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Matthew Kolken on Deportation And Removal


  1. Update on Husband of Army Chaplain Facing Deportation

    by , 05-24-2018 at 09:23 AM (Matthew Kolken on Deportation And Removal)

    Via the Military Times:

    U.S. Immigration and Customs Enforcement has granted a reprieve to allow a Fort Bragg Army chaplain’s husband, who was facing imminent deportation, to remain in country, their attorney said Tuesday.

    ICE decided to release Avila-Rodriguez and allow him to continue residing in the United States under supervision while he and Brown work on getting him legal permanent residency, attorney Patrick Hatch said.

    Click here for more.
  2. Report Reveals that From 2009 to 2014 CBP was Abusing Immigrant Children

    by , 05-23-2018 at 02:07 PM (Matthew Kolken on Deportation And Removal)
    Via the ACLU:

    Documents obtained by the American Civil Liberties Union featured in a new report released today show the pervasive abuse and neglect of unaccompanied immigrant children detained by U.S. Customs and Border Protection. The report was produced in conjunction with the International Human Rights Clinic at the University of Chicago Law School.

    The report is based on over 30,000 pages of documents dated between 2009 and 2014. The documents were obtained by the ACLU Foundation of San Diego & Imperial Counties and the ACLU Foundation of Arizona through a Freedom of Information Act lawsuit co-counseled with Cooley LLP. The documents feature numerous cases of shocking violence and abuse against migrant children, many of whom arrived in the United States fleeing violence in their home countries.

    Examples of the documented abuses include allegations that CBP officials:

    • Punched a child’s head three times
    • Kicked a child in the ribs
    • Used a stun gun on a boy, causing him to fall to the ground, shaking, with his eyes rolling back in his head
    • Ran over a 17-year-old with a patrol vehicle and then punched him several times
    • Verbally abused detained children, calling them dogs and “other ugly things”
    • Denied detained children permission to stand or move freely for days and threatened children who stood up with transfer to solitary confinement in a small, freezing room
    • Denied a pregnant minor medical attention when she reported pain, which preceded a stillbirth
    • Subjected a 16-year-old girl to a search in which they “forcefully spread her legs and touched her private parts so hard that she screamed”
    • Left a 4-pound premature baby and her minor mother in an overcrowded and dirty cell full of sick people, against medical advice
    • Threw out a child’s birth certificate and threatened him with sexual abuse by an adult male detainee.

    Click here to read the report.


    Updated 05-23-2018 at 02:42 PM by MKolken

  3. Trump Admin Says Schools Should Decide Whether to Report Undocumented Kids to ICE

    by , 05-23-2018 at 08:09 AM (Matthew Kolken on Deportation And Removal)
    Simply appalling.

    Via Politico:

    Education Secretary Betsy DeVos said Tuesday that it’s up to individual schools to decide whether to call U.S. Immigration and Customs Enforcement if they suspect their students are undocumented.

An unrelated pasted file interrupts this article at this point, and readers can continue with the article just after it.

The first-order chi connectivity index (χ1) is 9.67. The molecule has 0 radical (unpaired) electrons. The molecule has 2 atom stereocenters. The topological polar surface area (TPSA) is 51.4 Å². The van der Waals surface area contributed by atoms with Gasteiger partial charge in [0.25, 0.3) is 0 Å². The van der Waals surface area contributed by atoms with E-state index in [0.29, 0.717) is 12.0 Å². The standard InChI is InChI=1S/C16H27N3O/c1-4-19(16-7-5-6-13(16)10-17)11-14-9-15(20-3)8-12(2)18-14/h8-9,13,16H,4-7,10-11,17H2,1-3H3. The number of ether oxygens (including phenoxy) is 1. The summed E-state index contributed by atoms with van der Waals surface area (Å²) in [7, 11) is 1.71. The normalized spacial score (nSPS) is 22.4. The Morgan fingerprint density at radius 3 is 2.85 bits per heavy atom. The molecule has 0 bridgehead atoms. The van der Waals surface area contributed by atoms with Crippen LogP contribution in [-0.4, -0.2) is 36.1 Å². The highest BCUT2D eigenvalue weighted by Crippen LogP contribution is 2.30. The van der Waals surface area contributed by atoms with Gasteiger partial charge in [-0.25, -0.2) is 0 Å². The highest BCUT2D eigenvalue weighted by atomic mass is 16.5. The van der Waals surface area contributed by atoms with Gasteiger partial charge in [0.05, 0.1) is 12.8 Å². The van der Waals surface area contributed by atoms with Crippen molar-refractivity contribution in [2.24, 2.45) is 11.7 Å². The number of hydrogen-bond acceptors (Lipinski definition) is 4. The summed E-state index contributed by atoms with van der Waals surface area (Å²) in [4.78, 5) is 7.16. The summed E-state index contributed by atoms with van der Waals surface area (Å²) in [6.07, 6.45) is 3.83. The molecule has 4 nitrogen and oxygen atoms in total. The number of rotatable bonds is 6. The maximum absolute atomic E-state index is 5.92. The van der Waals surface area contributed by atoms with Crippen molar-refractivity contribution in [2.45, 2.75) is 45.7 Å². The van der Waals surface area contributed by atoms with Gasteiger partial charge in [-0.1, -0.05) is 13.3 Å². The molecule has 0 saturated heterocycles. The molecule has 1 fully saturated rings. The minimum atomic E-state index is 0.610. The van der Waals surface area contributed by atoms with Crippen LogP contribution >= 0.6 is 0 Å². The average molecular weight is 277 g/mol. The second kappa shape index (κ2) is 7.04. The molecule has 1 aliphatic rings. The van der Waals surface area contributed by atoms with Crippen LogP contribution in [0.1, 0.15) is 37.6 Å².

“That’s a school decision. It’s a local community decision,” DeVos said during testimony before the House Education and the Workforce Committee, adding that “we have laws and we also are compassionate.” Her comments came in her first-ever appearance before the education panel, lasting close to three and a half hours.

    Click here for more.
  4. The State of Immigration Enforcement by Alex Nowrasteh

    by , 05-18-2018 at 10:27 AM (Matthew Kolken on Deportation And Removal)
    Via the Cato Institute's Alex Nowrasteh:

    "Criminal removals are for those who are convicted of crimes, mostly nonviolent and nonproperty offenses such as violations of immigration law. Much of the fear today is that the Trump administration will increase the removals of noncriminal illegal immigrants. While they certainly are targeted, the number and percentage of noncriminal removals are barely changed in 2017 compared to 2016 (Figure 1). The number of criminal removals climbed by about 11,000 and noncriminal removals by about 3,000 in 2017 relative to 2016. "

    Click here for more analysis.
  5. Attorney General Rules on Administrative Closure of Deportation Cases

    by , 05-18-2018 at 07:53 AM (Matthew Kolken on Deportation And Removal)
    For the reasons set forth in the accompanying opinion, I affirm the Board’s order and remand for further proceedings. I hold that immigration judges and the Board do not have the general authority to suspend indefinitely immigration proceedings by administrative closure.

    Accordingly, immigration judges and the Board may only administratively close a case where a previous regulation or a previous judicially approved settlement expressly authorizes such an action. Where a case has been administratively closed without such authority, the immigration judge or the Board, as appropriate, shall recalendar the case on the motion of either party.

    I overrule Matter of Avetisyan, 25 I&N Dec. 688 (BIA 2012), Matter of WY-U-, 27 I&N Dec. 17 (BIA 2017), and any other Board precedent, to the extent those decisions are inconsistent with this opinion.

    Matter of Castro-Tum, 27 I&N Dec. 271 (A.G. 2018)

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